(Bloomberg) — Singapore’s core inflation decelerated further in September, vindicating the central bank’s decision to leave monetary policy settings unchanged this month.
The core measure, which excludes housing and private transportation costs and is tracked by the Monetary Authority of Singapore, cooled to 3% from a year ago, official data showed Monday.
That’s slower than the median 3.1% gain seen in a Bloomberg survey of economists and the 3.4% pace notched in August.
Singapore’s central bank, which uses the exchange rate instead of interest rates as its main policy tool, kept monetary settings unchanged earlier this month. It instead opted to review policy quarterly from twice-a-year until now to keep pace with the evolving outlook.
The central bank and the Ministry of Trade and Industry expect core inflation to average around 4% this year, while expecting the all-items index to come in at around 5%. For 2024, they see the core gauge averaging 2.5%–3.5%, and the broader measure to be in a range of 3%-4%.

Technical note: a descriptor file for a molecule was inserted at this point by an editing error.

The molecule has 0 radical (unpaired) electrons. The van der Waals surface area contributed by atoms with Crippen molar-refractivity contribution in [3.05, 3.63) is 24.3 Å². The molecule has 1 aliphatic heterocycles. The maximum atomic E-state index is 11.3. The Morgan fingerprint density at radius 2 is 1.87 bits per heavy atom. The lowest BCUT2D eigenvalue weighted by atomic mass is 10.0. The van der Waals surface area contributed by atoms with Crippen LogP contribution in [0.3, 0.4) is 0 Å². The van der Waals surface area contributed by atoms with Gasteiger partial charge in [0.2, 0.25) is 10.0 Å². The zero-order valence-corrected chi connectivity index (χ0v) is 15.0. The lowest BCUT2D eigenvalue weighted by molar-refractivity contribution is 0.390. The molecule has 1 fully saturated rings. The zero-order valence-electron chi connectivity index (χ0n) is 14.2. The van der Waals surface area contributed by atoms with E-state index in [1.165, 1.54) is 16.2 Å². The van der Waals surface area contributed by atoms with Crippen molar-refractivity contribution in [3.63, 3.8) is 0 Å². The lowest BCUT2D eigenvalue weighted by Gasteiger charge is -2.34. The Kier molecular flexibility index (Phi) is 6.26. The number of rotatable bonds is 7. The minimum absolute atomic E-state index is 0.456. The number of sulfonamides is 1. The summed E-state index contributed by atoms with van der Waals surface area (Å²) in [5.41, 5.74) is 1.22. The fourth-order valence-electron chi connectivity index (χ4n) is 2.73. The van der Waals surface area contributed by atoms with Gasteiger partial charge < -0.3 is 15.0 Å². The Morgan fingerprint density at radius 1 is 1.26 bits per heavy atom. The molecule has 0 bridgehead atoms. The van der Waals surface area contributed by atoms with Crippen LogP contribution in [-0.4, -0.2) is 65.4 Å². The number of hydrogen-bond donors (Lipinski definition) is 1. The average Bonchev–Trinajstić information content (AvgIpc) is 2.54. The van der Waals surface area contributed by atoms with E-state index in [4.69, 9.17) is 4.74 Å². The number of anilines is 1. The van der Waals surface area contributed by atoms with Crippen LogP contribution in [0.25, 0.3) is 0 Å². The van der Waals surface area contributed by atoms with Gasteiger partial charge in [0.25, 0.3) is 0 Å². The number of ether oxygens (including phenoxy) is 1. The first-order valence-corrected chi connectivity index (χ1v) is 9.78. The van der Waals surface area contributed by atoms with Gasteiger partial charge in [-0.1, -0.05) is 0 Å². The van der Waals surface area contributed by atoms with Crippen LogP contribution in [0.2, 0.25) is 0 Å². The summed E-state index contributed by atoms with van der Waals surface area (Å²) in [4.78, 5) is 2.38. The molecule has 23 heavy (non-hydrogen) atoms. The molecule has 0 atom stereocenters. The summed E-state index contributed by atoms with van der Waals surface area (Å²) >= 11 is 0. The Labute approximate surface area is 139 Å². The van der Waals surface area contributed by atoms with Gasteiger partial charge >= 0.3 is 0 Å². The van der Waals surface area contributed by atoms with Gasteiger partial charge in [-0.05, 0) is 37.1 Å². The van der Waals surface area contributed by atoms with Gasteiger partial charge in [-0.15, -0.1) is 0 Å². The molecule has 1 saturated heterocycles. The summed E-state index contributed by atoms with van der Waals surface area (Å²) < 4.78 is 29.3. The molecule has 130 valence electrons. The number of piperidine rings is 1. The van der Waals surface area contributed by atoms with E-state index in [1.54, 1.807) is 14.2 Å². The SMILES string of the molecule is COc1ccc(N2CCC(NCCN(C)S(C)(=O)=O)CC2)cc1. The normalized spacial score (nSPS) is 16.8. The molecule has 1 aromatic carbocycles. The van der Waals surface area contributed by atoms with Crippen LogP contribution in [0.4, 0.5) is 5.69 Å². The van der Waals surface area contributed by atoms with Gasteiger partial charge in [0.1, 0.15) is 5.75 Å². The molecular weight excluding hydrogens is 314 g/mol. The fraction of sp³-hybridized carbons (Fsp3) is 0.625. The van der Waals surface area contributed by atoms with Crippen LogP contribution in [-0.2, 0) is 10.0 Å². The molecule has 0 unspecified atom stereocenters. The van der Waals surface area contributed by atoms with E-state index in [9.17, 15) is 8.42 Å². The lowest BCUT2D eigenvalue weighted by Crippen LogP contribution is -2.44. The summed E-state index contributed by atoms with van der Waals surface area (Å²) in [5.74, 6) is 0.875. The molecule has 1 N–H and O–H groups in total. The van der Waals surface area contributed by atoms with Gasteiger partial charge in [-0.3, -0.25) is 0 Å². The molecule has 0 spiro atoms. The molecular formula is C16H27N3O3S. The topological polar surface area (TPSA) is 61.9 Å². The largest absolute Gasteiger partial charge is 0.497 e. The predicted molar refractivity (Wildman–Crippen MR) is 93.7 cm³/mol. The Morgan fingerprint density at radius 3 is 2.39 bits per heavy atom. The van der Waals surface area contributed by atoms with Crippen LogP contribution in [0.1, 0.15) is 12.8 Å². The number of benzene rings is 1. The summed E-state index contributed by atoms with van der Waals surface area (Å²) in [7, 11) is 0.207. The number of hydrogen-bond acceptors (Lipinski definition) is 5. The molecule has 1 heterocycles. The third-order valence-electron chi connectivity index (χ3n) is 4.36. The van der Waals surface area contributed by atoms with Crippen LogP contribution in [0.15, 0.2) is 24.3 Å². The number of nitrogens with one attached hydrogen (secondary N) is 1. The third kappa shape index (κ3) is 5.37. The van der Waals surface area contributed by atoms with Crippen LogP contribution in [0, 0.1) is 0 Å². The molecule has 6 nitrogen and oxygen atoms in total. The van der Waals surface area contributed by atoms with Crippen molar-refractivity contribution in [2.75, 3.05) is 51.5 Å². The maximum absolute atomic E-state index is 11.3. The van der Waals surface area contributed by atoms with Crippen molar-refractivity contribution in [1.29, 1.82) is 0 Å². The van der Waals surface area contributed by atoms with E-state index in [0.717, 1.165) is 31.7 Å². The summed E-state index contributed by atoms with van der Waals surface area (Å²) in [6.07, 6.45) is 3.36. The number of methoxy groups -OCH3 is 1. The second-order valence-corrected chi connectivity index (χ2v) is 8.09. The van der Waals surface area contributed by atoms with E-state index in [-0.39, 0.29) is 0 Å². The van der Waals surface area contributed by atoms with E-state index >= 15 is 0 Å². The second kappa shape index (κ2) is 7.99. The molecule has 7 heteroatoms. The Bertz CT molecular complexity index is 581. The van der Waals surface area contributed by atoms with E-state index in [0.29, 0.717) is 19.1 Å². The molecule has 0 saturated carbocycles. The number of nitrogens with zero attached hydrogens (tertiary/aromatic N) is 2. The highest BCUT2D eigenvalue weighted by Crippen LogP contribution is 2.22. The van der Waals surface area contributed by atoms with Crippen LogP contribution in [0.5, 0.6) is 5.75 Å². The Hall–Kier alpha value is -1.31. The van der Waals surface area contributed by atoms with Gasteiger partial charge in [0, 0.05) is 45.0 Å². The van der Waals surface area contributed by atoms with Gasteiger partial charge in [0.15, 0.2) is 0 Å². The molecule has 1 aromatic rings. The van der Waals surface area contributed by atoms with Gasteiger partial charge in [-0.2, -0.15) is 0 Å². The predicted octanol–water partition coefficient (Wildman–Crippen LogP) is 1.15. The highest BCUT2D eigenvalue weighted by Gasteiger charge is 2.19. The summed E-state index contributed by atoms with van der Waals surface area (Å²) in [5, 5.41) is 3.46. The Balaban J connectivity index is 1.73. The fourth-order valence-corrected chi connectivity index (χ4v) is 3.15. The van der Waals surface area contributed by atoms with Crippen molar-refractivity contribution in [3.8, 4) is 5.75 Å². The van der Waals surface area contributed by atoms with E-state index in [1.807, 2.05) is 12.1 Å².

“Upside risks remain, including from fresh shocks to global energy and food commodity prices due to geopolitical conflicts and adverse weather events,” the authorities said in a joint statement. “At the same time, there are also downside risks such as a sharper-than-projected slowdown in the global economy.”
Central bankers around the world will be closely watching US Federal Reserve Chairman Jerome Powell’s comments ahead of the authority’s Nov. 2 meeting. That’s especially given his preference to proceed cautiously on monetary policy has been challenged by a resilient American economy that has not cooled in line with long-term inflation expectations.
Local policymakers see growth in Singapore’s major trading partners gradually picking up later in 2024 as inflation continues to ease and the electronics cycle turns up modestly.
Singapore’s all-items consumer inflation edged up to 4.1% from a year ago in September, from 4% in August, data showed.
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